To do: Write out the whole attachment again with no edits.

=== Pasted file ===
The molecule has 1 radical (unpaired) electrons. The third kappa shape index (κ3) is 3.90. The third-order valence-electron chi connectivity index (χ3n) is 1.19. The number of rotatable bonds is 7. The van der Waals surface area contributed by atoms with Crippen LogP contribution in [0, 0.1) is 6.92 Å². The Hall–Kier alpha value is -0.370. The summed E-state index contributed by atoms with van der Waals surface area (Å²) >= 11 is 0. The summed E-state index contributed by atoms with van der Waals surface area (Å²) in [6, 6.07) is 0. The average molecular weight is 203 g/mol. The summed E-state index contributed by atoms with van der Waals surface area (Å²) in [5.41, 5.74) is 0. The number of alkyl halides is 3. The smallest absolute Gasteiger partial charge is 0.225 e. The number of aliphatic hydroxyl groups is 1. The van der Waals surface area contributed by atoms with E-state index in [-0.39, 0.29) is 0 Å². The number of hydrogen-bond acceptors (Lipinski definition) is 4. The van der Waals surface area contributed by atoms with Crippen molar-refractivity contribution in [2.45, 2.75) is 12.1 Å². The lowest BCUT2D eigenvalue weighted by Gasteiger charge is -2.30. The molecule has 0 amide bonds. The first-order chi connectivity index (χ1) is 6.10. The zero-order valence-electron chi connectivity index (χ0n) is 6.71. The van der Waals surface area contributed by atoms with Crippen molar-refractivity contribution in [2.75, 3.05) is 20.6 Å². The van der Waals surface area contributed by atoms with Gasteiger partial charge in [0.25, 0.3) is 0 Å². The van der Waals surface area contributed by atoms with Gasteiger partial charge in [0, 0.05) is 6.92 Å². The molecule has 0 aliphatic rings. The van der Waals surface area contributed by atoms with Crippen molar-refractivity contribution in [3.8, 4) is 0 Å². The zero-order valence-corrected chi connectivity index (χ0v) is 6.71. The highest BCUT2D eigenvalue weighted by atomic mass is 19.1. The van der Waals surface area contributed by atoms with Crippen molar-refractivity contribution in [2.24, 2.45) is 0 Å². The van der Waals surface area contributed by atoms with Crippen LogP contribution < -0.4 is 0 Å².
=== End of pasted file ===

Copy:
The molecule has 1 radical (unpaired) electrons. The third kappa shape index (κ3) is 3.90. The third-order valence-electron chi connectivity index (χ3n) is 1.19. The number of rotatable bonds is 7. The van der Waals surface area contributed by atoms with Crippen LogP contribution in [0, 0.1) is 6.92 Å². The Hall–Kier alpha value is -0.370. The summed E-state index contributed by atoms with van der Waals surface area (Å²) >= 11 is 0. The summed E-state index contributed by atoms with van der Waals surface area (Å²) in [6, 6.07) is 0. The average molecular weight is 203 g/mol. The summed E-state index contributed by atoms with van der Waals surface area (Å²) in [5.41, 5.74) is 0. The number of alkyl halides is 3. The smallest absolute Gasteiger partial charge is 0.225 e. The number of aliphatic hydroxyl groups is 1. The van der Waals surface area contributed by atoms with E-state index in [-0.39, 0.29) is 0 Å². The number of hydrogen-bond acceptors (Lipinski definition) is 4. The van der Waals surface area contributed by atoms with Crippen molar-refractivity contribution in [2.45, 2.75) is 12.1 Å². The lowest BCUT2D eigenvalue weighted by Gasteiger charge is -2.30. The molecule has 0 amide bonds. The first-order chi connectivity index (χ1) is 6.10. The zero-order valence-electron chi connectivity index (χ0n) is 6.71. The van der Waals surface area contributed by atoms with Crippen molar-refractivity contribution in [2.75, 3.05) is 20.6 Å². The van der Waals surface area contributed by atoms with Gasteiger partial charge in [0.25, 0.3) is 0 Å². The van der Waals surface area contributed by atoms with Gasteiger partial charge in [0, 0.05) is 6.92 Å². The molecule has 0 aliphatic rings. The van der Waals surface area contributed by atoms with Crippen molar-refractivity contribution in [3.8, 4) is 0 Å². The zero-order valence-corrected chi connectivity index (χ0v) is 6.71. The highest BCUT2D eigenvalue weighted by atomic mass is 19.1. The van der Waals surface area contributed by atoms with Crippen molar-refractivity contribution in [2.24, 2.45) is 0 Å². The van der Waals surface area contributed by atoms with Crippen LogP contribution < -0.4 is 0 Å².